When it comes to the medical community, at a time when burnout was just named as one of the biggest challenges in health care by a Lancet report, finding supporting environments remains key among health care providers. Dana Correil, M.D., an internist and co-founder of SoMeDocs ("social media doctors"), points to the benefits of her "moai" being centered around a shared interest in advocacy and health care communication.
"For doctors, social media can be a space for connection, a powerful tool to mitigate the loneliness epidemic," Correil said. "It allows us to exchange ideas, find camaraderie and perspective for issues challenging our profession today and provides us with opportunities to make actual change."
And the opportunity for doctors to connect offline have flourished: everything from storytelling workshops like the Nocturnists, narrative medicine programs to Schwartz rounds help build community around shared vulnerability.
They say it takes a village to raise a child. But, as the science suggests, the health and well-being of all of us may benefit from having our own village, or moai: at home, work, and everywhere in between.
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Amitha Kalaichandran, M.D., M.H.S., C.P.H., is an epidemiologist, physician, and writer. Kalaichandran graduated from the Johns Hopkins Bloomberg School of Public Health with a master's in Health Science, received her M.D. from the University of Toronto, and completed fellowships at the University of Arizona and the Munk School of Global Affairs.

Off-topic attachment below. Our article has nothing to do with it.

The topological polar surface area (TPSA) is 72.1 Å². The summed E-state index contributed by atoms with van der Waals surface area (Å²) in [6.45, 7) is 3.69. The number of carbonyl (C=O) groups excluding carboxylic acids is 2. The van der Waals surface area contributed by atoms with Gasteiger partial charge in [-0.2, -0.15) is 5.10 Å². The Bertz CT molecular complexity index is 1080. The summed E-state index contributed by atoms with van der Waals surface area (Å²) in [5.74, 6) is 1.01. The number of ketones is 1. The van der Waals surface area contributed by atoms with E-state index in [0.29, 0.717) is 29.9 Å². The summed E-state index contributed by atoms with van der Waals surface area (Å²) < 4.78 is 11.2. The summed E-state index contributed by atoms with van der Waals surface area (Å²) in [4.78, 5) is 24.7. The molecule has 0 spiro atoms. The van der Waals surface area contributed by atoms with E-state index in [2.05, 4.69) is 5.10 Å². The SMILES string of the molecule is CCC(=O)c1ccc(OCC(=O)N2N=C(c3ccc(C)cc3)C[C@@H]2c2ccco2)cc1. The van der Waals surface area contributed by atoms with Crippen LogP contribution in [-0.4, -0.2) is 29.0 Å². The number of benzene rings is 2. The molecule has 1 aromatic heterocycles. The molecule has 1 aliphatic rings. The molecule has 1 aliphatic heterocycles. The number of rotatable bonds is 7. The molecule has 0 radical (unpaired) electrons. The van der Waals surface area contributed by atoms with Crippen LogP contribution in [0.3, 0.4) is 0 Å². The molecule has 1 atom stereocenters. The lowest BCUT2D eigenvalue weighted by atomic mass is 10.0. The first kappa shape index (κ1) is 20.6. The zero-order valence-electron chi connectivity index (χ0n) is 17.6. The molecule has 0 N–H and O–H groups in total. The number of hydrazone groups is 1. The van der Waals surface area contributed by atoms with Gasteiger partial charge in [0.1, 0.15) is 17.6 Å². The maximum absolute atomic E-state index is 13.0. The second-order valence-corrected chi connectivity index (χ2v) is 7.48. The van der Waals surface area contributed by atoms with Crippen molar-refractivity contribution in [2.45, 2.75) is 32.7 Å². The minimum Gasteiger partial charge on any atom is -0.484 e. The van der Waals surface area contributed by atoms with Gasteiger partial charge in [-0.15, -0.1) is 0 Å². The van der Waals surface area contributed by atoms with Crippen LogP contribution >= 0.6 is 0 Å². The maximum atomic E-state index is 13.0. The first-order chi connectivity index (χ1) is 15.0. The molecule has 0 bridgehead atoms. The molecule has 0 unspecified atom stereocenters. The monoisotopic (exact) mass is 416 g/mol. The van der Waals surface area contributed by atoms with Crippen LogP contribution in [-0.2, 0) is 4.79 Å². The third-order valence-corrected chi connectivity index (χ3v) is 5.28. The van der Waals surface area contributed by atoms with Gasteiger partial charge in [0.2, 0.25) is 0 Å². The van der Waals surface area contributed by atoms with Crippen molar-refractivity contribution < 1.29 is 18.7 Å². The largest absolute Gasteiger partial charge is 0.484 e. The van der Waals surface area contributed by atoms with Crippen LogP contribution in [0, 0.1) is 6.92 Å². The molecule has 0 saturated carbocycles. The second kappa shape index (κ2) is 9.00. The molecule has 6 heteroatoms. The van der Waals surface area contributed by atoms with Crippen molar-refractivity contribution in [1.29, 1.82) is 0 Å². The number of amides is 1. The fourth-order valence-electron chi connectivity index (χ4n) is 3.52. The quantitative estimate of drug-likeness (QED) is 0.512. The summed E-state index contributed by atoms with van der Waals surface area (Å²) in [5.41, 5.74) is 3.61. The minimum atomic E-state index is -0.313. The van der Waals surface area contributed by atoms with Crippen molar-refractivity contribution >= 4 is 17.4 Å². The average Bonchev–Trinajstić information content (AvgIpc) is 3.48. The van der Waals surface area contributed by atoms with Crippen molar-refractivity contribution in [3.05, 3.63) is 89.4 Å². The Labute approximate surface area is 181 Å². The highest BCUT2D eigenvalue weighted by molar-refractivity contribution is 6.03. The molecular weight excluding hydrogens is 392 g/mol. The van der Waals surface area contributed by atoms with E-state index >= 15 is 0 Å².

She has additional certifications in public health from the National Board of Public Health Examiners and humanitarian assistance from the Harvard Humanitarian Institute. As a speaker, Kalaichandran has been invited to present for wide-ranging audiences, from Stanford University's MedX in Palo Alto, California to South by SouthWest in Austin, Texas.
Her research interests are primarily focused on the use of complementary health approaches in children (and the perceptions of efficacy and risk), pediatric food intolerance and allergy, and the role of hospital organizational culture as a determinant of well-being and productivity among trainee and early-career physicians.
As a regular contributor to the New York Times Well section since 2017, Kalaichandran covers a diverse range of topics, from health and wellness to medical education. In addition to the New York Times, her award-winning writing has been featured in the Washington Post, New York Magazine, Los Angeles Times, Wired, and The Boston Globe (among many others). She is a 200-hr registered yoga teacher of both adults and children and a mindfulness facilitator. Kalaichandran enjoys adventure, mentorship, recipe experimentation, practicing yoga and mindfulness, voraciously reading, and advocating for a better world as she divides her time between New York City and Toronto. She is currently working on her first book.